First, some confessional crap. My momma was born and raised in South Carolina. That means I spent a chunk of my youth there. We’re talking Deep South. Somewhere in a box there are photographs of me as a kid wearing a Confederate foraging cap. When I was a boy I actually owned a Confederate battle flag — the Stars and Bars. I grew up hearing about the War of Northern Aggression. And here’s a sad truth: I found the faded romance of the Lost Cause attractive.
Of course, I didn’t have a fucking clue what that Cause was, or what it meant. I just like the idea of heroic country boys standing up and fighting against a much bigger and better equipped army. I felt the same way about the Revolutionary War, about which I was equally clueless.
So I understand these guys, the Sons of Confederate Veterans. I understand they’d like to dissociate the Stars and Bars from its racist history. I get it — they want to distance themselves from dumb-ass, low-class, racist redneck white trash. I understand that they want to see the Confederate battle flag through a gauzy starlight filter that makes the Civil War look like a glamour shot from a cheap magazine.
But let me just say this to the Sons of Confederate Veterans: c’mon guys — wake the fuck up — this is NOT a good idea.
Seriously, the Sons of Confederate Veterans have convinced the Georgia Department of Revenue to allow them to put the Stars and Bars on their license tags. I am NOT making this up. There’ll be an extra fee to get this custom license tag (call it a tax on stupid people), but ten dollars of that money will go to the SCV in order to “promote Southern Heritage through educational activities and preservation efforts around the state.” Whatever the hell that means.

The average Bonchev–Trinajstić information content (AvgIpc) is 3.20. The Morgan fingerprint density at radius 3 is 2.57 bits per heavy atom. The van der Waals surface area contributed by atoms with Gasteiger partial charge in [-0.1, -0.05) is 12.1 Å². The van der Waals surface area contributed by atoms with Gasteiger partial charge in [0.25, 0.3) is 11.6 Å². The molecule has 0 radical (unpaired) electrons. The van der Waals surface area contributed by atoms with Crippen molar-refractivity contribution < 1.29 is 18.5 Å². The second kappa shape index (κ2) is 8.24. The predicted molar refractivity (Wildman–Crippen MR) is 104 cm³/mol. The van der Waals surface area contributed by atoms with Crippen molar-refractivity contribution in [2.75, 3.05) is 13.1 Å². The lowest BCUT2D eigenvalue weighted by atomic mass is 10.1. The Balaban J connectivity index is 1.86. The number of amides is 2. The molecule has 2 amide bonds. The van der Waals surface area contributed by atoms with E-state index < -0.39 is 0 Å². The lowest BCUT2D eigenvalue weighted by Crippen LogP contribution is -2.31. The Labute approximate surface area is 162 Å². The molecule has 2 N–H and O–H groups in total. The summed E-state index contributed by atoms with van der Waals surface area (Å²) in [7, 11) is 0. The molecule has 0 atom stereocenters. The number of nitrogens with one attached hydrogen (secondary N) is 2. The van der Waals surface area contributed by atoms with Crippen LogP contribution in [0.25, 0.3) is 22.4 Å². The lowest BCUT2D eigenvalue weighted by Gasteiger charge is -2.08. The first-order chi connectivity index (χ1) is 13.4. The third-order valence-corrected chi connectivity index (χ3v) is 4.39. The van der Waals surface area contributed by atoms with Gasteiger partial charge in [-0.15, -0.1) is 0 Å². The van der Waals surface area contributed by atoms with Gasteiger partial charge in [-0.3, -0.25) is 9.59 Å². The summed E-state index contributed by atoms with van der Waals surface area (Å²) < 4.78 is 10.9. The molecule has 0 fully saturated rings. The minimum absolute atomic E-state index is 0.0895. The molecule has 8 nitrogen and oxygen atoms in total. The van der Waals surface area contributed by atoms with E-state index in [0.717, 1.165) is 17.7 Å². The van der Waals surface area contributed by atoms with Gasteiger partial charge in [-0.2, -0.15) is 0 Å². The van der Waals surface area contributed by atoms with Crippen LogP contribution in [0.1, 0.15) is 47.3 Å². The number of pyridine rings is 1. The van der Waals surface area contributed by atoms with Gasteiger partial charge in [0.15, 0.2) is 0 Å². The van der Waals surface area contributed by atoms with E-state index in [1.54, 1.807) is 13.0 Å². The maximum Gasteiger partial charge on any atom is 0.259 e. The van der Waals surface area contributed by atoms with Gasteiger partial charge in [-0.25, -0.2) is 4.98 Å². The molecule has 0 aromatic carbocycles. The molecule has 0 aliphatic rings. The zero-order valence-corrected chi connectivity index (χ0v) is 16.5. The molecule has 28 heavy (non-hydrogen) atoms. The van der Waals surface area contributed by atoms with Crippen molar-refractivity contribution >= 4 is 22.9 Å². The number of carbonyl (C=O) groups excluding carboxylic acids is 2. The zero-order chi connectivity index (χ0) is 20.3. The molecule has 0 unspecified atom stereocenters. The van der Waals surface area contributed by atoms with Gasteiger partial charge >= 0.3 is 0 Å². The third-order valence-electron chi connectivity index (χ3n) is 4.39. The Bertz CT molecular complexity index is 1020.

You guys, it doesn’t matter how you want folks to see the Stars and Bars. It only matters that for 98% of the world it’s a hateful symbol of racism and oppression. It only matters that it makes ALL Southern folk look like fuckwits. A symbol means what the majority of people think it means. You remember how the Swastika used to be a Hindu symbol of good luck and prosperity?
No, of course you don’t. Because the Nazis completely shit all over the swastika and now for most of the world the symbol means “I’m a white guy who hates Jews.” That’s what has happened to the Confederate battle flag. Doesn’t matter what it might have meant to your great-great-great granddaddy; now it means “I’m a white guy who hates black folks.” Now it means “Black folks, please throw rocks and shatter the windows of my car.”
Seriously, this is stupid at the cellular level. You can put this licence tag on your brand new Lexus or your Volvo station wagon, but this is what people will see when you drive down the street:
I don’t know…maybe it’s actually a good idea to let these cretinous flag-wankers identify themselves to the public at large. ‘Wherefore by their fruits ye shall know them.’ as the god-botherers would say. ‘Every good tree bringeth forth good fruit; but a corrupt tree bringeth forth evil fruit.’
This licence tag, I suspect it will bringeth forth rocks through the windows. Can I get a hallelujah?
Yeah, stupid is as stupid does…this doesn’t help the South’s image much at all. But I would surely love to see photos of you as a kid wearing that Confederate foraging cap.
I was your classic towhead buzzcut Southern boy. All I lacked was bib overalls.
Luckily for them, based on my experience attending grad school at Vanderbilt while living in Kentucky, they are themselves the most likely rock throwers (and purveyors of other sorts of violence).
Being the Civil War Reenactor that I am, I have a plate frame on my car that says so, with both the Stars and Bars, and the 1863ish US flag. It is faded and I need a new one, but even I will admit that I am careful about whether or not I have it on the car depending on what state I live in. Virginia and north, I was ok with it. When I went to North Carolina with my car, I was glad I had Virginia plates at the time.
I dearly love Civil War history. I’ve got a stupidly large collection of books and guides, and I’ve visited a lot of the lesser-known battlefields (and most of the well-known ones too, of course). It’s a fascinating and horrific part of our history.
I’m going to spend too much time reading your blog. I like how you take them at their word (which I don’t, honestly, and I have lived in the Deep South) and still take the argument apart.